Apple has greatest cash pile among US businesses



  • Reply 41 of 44
    Originally Posted by Gatorguy View Post

    Oh, these guys with cash would use it to create US jobs!?? Sure they would.

    If it made fiscal sense to do so, they would. But it has to make fiscal sense, compared to the cost of having the products manufactured elsewhere and then shipped to the US.

    See, that wasn't so hard, was it?
  • Reply 42 of 44
    technotechno Posts: 737member
    Originally Posted by kpluck View Post

    The companies aren't asking that the foreign profits be tax free, they are asking that the tax be reduced from 35% to perhaps as low as 5% for a limited time. So even if no jobs were created, the government would get tax revenue from the incoming funds.

    The amount of money that would be brought into the US under this plan could be as much as 1 trillion dollars.

    Lets see, do you think it would be better for the government to get 35% of zero dollars, or 5% of 1 trillion dollars? And despite your skepticism, at least some portion of that money, if not the bulk of it, would end up helping create jobs here in the US.


    And I am sure this temporary tax break would lapse in a given time just as the Bush tax cuts did, err will.
  • Reply 43 of 44
    Originally Posted by Linguist View Post

    All true. I'm actually getting more and more hesitant to buy stuff from a company with all this cash in the bank that still ships all of its production offshore, and then looks for a tax break on repatriating its profits.

    ...a large portion of US debt is owned by China, this seems rather silly now doesn't it? The problem for you is buying quality goods locally from domestic companies. If you can do that - it is what you should do. But any company that selling to global markets is generating revenue globally (outside of the US in particular) and those funds, while a part of the overall revenue of the company, remain outside the US because the tax tag on "repatriating" the funds into the US is high. This gives companies like Microsoft, Cisco and Apple no real incentive to bring the profits "home". In fact several companies have setup "home offices" outside the US in order to escape the higher taxes.

    Apple has an interest in remaining a US company, even though China stands to become its largest market, and globally the US market is starting trail global sales outside the US for Apple. One of the nice things for Apple is that they can hold their profits in national currency where it occurs and thus not suffer any exchange issues when they go to increase operations (like building Apple Stores in China or India), or conversely leverage strong currencies against weaker ones to an advantage.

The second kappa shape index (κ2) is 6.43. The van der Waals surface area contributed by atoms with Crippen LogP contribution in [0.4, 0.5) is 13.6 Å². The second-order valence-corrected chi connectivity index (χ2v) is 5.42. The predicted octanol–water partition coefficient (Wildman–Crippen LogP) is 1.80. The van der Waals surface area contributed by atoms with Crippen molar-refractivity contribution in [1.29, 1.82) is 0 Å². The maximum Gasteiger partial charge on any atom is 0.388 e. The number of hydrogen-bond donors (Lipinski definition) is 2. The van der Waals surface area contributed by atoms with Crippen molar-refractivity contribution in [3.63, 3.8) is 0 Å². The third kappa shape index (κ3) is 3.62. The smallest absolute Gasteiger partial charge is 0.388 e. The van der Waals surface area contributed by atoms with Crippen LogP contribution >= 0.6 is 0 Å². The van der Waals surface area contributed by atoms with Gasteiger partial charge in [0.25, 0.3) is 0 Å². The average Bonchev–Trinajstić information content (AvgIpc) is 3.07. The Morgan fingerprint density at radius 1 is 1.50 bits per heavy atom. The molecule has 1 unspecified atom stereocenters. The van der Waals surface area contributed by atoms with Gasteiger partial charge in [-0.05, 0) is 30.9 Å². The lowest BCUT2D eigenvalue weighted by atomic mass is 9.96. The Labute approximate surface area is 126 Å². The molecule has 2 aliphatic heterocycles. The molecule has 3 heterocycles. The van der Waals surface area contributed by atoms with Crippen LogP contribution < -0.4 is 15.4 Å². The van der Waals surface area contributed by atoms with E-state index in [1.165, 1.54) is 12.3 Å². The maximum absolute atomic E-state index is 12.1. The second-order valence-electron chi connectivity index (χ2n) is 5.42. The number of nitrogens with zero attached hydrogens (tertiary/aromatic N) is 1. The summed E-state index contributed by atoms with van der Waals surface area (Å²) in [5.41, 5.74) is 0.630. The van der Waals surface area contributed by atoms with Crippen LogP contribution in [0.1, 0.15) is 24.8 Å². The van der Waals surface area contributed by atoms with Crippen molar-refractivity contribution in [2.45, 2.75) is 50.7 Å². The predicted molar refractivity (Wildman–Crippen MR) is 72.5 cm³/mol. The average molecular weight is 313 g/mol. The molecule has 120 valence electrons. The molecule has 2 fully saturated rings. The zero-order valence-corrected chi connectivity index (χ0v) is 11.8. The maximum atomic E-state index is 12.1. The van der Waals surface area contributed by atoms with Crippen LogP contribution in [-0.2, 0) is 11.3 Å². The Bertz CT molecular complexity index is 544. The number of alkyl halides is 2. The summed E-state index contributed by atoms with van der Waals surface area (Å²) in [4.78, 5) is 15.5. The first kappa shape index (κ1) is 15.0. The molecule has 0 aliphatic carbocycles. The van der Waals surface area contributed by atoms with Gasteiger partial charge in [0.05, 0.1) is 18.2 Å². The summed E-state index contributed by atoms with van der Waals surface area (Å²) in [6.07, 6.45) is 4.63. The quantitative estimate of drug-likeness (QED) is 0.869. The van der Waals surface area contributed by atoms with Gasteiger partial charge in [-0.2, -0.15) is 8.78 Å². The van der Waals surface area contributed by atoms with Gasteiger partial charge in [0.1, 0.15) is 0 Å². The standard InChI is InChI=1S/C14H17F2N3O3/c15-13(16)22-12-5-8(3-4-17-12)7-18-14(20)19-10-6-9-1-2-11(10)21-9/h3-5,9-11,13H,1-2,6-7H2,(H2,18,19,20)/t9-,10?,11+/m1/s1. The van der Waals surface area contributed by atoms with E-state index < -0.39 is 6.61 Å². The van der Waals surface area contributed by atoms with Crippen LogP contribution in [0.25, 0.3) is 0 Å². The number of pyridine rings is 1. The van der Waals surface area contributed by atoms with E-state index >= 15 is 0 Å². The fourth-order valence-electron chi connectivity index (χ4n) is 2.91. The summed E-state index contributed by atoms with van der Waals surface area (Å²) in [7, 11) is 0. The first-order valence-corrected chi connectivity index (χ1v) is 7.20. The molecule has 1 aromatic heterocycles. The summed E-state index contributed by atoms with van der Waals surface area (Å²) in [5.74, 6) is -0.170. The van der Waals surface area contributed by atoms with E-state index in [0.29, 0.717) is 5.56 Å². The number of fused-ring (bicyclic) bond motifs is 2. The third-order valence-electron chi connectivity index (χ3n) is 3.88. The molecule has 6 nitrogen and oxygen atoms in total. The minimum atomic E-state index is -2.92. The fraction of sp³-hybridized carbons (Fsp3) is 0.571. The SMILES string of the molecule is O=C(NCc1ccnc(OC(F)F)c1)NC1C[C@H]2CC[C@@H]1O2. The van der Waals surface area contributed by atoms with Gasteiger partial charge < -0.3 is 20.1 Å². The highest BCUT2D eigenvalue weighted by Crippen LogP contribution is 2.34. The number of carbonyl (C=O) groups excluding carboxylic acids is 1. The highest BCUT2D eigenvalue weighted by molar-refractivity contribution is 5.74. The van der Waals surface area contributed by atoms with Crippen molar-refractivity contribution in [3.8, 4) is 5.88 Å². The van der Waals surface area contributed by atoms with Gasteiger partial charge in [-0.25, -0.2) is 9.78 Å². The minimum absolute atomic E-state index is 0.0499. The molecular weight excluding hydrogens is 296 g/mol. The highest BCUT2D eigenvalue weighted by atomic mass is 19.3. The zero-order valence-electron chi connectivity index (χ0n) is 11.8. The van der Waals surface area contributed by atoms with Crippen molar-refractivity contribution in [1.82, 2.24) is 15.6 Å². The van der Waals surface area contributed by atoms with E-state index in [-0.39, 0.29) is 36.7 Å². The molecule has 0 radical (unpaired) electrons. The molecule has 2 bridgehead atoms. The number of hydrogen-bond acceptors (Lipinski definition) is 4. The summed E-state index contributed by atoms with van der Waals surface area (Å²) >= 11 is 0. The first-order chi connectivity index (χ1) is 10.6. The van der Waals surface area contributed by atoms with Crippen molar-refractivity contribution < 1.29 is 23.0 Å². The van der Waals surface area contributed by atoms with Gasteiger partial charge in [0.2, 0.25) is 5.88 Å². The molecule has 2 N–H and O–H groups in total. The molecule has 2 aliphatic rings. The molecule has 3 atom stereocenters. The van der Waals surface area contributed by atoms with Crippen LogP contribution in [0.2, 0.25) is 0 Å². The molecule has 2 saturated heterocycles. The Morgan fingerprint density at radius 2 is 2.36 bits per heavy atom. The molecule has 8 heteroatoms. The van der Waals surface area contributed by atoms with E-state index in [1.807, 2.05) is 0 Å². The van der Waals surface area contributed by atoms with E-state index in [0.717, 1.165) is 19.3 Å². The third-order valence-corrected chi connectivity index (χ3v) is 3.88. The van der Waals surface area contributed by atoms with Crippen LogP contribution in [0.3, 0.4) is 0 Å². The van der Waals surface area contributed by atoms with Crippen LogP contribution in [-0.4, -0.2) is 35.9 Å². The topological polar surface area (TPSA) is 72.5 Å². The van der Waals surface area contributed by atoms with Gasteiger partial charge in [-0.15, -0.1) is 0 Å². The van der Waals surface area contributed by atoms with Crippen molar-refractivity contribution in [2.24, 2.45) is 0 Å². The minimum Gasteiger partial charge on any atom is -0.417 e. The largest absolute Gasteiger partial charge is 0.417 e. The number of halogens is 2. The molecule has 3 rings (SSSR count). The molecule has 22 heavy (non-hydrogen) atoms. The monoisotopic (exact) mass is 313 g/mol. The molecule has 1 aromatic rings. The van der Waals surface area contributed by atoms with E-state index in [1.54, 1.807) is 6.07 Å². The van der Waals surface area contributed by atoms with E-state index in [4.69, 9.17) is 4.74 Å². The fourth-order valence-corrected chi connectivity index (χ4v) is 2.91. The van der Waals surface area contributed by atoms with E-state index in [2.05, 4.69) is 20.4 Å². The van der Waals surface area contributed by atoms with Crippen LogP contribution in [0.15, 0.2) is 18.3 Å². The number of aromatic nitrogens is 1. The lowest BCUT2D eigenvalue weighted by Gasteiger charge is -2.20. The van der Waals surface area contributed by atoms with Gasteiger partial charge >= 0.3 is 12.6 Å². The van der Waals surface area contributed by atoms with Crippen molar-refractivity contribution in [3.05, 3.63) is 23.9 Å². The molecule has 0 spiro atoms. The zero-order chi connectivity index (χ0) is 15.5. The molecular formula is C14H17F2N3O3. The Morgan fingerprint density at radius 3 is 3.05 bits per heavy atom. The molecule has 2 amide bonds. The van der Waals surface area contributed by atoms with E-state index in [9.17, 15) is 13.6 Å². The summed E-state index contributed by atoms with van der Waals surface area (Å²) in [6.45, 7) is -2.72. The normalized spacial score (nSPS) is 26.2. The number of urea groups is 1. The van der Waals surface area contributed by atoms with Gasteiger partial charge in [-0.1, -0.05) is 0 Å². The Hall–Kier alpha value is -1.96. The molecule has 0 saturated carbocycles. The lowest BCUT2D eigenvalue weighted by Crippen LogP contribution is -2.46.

The larger problem is that the US badly needs to overhaul it's corporate tax program. Given that the taxes companies and corporations pay to the government are rolled into the cost of operations (and therefore into the price of goods and services paid for by the consumer), it seems silly to me to raise taxes on business. It simply results in me and you as consumers paying those taxes in the price we pay for what we are purchasing - so we pay not just our own taxes (income, property, sales and use, hospitality, gas, state, local and city - in some cases) but the taxes that well-meaning but clueless people insist be levied on businesses and corporations as well.
  • Reply 44 of 44
    Originally Posted by Pooch View Post

    it didn't create jobs during the last tax holiday, and it won't create jobs during another tax holiday. it didn't spur further investment during the last tax holiday, and it won't spur investment during another tax holiday. it didn't bolster the economy during the last tax holiday, and it won't bolster the economy during another tax holiday.

    Sorry, you have no proof to support those statements. While job creation, investment and the economy didn't suddenly surge wildly after the last one (in 2004), there is no way to show that the additional funds did NOT in fact result in increases to those items at some level. It may not have been the panacea that you and others were looking for, but the economics of the time may not have allowed that to have a significant impact. BUt you can also argue that "every little bit helps".

    The key question here is whether profits made offshore - that is in other countries - and taxed already in other countries, should be taxed here as well. This is why as we move further into global economies, the US tax code really needs to be reviewed and updated. The tax code was written for a largely domestic business population, not so much for businesses that operate globally.
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